Not just ‘local editors on a newspaper-by-newspaper basis’ this time
One of my favorite changes to The College Fix over the years was the addition of a cartoonist, Pat Cross, who illustrates themes in our coverage on a weekly basis. His work is consistently popular with readers, though not with Facebook overlords.
Years before we added our own cartoons, however, we started showing up occasionally in the comic strip “Mallard Fillmore.” Its creator Bruce Tinsley even wrote out a hyperlink to a Fix article about a student newspaper columnist who was fired for his hilarious send-up of microaggressions on campus.
One of the few well-known comic strips to emphasize conservative themes, “Fillmore” lasted through the first several years of cancel culture. Now it’s taken a costly hit.
The Gannett newspaper chain made the decision “at the corporate level” to dump Tinsley’s work, he told The Washington Times, which still runs his strip. Regular readers started telling him in late January that their local papers had stopped running it.
King Features, which syndicates the comic, told Tinsley “they were sure” it was in response to two cartoons that mocked President Biden and his Jan. 20 executive order that requires schools to allow biological males in female sports.
The first, published Feb. 19, alluded to the frequency of transgender women destroying the biologically female competition in female sports. The second, published the next day, features Biden comparing girls-only sports to “segregation” (above).
Tinsley said he was stating “nothing derogatory about transgender people” but highlighting “a really unfair environment in sports” caused by Biden’s order. A newspaper chain dumping his comic in one fell swoop is “unprecedented” as far as he knows:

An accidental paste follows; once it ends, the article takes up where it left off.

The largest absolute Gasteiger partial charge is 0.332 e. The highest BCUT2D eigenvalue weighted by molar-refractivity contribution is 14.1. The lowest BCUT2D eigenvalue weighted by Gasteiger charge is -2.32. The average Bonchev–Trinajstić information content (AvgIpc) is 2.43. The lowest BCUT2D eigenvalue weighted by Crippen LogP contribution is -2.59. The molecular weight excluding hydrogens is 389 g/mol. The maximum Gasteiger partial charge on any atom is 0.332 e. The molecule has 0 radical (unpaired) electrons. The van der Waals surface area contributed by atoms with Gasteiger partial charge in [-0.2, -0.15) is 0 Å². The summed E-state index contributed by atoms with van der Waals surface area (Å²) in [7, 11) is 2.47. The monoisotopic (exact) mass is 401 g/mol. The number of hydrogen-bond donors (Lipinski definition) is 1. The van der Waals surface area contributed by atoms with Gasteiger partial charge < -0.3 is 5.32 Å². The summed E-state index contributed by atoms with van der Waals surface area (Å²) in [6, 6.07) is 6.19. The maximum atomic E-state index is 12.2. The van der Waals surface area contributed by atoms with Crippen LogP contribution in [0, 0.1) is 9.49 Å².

His strip has been dropped before — sometimes temporarily, sometimes permanently — but he said those moves were made by local editors on a newspaper-by-newspaper basis, not by corporate headquarters in a decision affecting multiple publications.
It’s hard to overstate how thoroughly Gannett controls – and homogenizes – local print news across the country. King Features already warned Tinsley his “royalty check would be significantly smaller” due to the corporate purge, according to the Times.
Formerly known for its flagship USA Today, Gannett now owns “260 dailies and more than 170 paid weeklies,” including my hometown Statesman-Journal, sometimes derided as the “Statesman Urinal.” Gannett is known for cutting news to the bone in the quest for profitability. Reading the comics may be the only thing tying many print subscribers to their local Gannett rags.
The good thing about an independent operation like The Fix is that we don’t depend on the good graces of corporate behemoths that use wokewashing to protect their bottom lines.
Yes, Facebook falsely claimed that Pat Cross’s latest cartoon about the Dr. Seuss purge was “missing context,” but we don’t need Facebook to reach you, and we’re sure you don’t put much credence in what Facebook thinks.
IMAGE: Mallard Fillmore